You are not permitted to download, save or email this image. Visit image gallery to purchase the image.
Dementia is a devastating condition, but people with dementia can still experience pleasure and enjoy aspects of life, an experienced Dunedin occupational therapist says.
''Working with dementia patients was one of the most rewarding jobs I ever had,'' Alexa Andrew said.
''It is about the now, it doesn't really matter if they remember or not: if they are having a pleasurable experience, they enjoy it physically and emotionally and they feel good.
''A person who feels good is much more likely to feel happy and healthy.
''You kind of put the dementia to one side and just think about how to make them happy.''
Even before the type of dementia care is considered, the starting point should be how people with dementia are housed, she said.
The Netherlands has led the way with villages designed for dementia patients, and a new centre in Rotorua is also experimenting with that model.
However, many dementia wards were clinical spaces rather than a comfortable home, she said.
''We really need to think about how we design these facilities,'' Ms Andrew said.
''In Australia they are knocking down the physical barriers to make aged care facilities more integrated with the community ...
''When people go into residential care they lose everything. They lose their neighbouring community, their familiar routines, and access to how they used to do things.''
Older people were still part of the community and needed to be more valued, Ms Andrew said.
They also needed to retain as much ability to care for themselves as possible, especially if they had dementia.
''Doing things for themselves, even if it's only folding the laundry or setting the table, it is the older person still contributing in some way, rather than sitting there bored, lonely and inactive,'' she said.
''Organised activities are very important, but they need to be part of the daily routines of the facility.
''Sometimes it is just enough for them [dementia patients] to be there and be part of life going on around them.''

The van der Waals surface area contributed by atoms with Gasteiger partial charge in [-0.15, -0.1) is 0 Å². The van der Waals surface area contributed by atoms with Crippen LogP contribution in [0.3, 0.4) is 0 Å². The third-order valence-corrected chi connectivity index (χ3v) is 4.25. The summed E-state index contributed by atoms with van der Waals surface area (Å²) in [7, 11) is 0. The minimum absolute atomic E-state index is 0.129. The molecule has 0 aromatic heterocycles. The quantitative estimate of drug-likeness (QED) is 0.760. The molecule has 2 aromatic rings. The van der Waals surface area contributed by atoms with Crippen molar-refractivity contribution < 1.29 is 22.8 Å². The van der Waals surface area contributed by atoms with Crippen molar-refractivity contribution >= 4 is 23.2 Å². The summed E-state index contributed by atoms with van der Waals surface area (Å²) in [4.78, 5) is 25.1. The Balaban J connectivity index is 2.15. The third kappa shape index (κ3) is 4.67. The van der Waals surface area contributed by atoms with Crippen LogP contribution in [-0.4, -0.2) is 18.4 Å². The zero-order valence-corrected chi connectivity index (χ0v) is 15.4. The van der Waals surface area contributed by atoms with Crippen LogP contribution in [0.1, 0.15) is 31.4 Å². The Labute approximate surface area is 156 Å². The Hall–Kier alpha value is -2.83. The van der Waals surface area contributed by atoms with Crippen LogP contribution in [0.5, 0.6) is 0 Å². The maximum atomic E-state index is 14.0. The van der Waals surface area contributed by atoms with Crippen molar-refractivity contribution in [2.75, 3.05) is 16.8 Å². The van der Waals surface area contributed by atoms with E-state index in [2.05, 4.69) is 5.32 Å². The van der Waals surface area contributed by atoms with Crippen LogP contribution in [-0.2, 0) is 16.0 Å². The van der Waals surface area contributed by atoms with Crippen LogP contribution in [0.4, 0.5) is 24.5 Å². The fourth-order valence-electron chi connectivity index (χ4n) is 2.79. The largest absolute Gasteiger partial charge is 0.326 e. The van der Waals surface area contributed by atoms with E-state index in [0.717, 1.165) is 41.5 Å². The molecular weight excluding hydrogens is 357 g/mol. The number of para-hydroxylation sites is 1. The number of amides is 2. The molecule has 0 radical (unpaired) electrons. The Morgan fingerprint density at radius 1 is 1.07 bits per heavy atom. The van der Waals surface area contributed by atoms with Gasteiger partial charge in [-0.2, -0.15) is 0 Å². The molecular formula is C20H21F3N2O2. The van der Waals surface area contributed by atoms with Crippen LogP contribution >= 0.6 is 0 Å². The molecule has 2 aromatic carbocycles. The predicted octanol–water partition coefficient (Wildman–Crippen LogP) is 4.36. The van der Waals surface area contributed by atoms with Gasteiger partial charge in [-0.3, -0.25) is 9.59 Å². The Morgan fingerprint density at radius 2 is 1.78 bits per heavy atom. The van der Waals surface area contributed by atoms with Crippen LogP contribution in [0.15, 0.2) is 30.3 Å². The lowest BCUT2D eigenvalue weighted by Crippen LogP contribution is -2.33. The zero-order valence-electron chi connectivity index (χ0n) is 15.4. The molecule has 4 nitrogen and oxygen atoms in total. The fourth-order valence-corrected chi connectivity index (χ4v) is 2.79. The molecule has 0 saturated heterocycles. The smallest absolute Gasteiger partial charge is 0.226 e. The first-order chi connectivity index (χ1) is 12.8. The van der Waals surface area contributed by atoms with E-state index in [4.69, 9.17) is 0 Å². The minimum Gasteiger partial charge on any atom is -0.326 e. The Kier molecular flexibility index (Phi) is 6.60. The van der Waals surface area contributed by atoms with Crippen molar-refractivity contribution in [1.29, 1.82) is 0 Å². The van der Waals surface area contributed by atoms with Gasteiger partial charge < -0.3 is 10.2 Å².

Stimulating the senses was an important therapy, Ms Andrew said.
''Whether they recognise things you don't really know, but the experience that the person with dementia is having is showing on their face and you know you have reached them if they are showing pleasure.
''It is about bringing as much life as possible into the facility so that they feel a part of it, even if they can't actively participate.''
As the number of dementia patients rises, the number of beds required for them will also need to increase.
The NZ Aged Care Association monitors occupancy rates and staff numbers in aged care facilities.
Nationally, at September 30 2018, 89.4% of dementia beds and 91.4% of psychogeriatric beds were occupied.
In the Southern DHB region, the figures were 88.9% and 96.6% respectively. Occupancy of 95% is considered full, which suggests the pressure for services is well and truly here.
And it will only get worse, as the number of South Islanders with dementia is predicted to double to more than 31,000 people in the next 20 years.
''By around 2022, effective full occupancy will be reached,'' Aged Care Association chief executive Simon Wallace said.
''At that point, under the Population Growth scenario, demand will be growing by around 1400 residents a year, which will require 1500 new beds a year to maintain 95% effective full occupancy.''
Dr Matthew Croucher, clinical lead for the South Island dementia initiative, said bed shortages would be more common in the future.
''We need to diagnose people earlier and remove some of the stigma around dementia.
''We do need to improve the care provided in residential care and we will need more beds ... but we also need to improve care for these people now, before they need residential care,'' he said.
Another issue was equity of services between rural and urban New Zealand.
''Some of that is inevitable, but rural New Zealand is worse off and Southern is huge. There are a lot of rural areas a long way away from services,'' he said.
Alzheimer's Otago manager Julie Butler said the Southern District Health Board ran a course on Coping with Forgetfulness, but there were no dementia-specific day programmes in Dunedin.
Alzheimer's Otago had trained staff who provided education, information and support to anyone affected by dementia.
However, ''limitations of funding'' affected the provision of those services, she said.
''A diagnosis of Alzheimer's or another dementia changes lives, but so does a diagnosis of cancer, heart disease, diabetes and so on.
''Why do we treat this diagnosis differently? Because we are afraid? Because we don't know what to do and say?''
The Otago Daily Times is running a series of articles concerning aged care. If you have a story to share, please contact firstname.lastname@example.org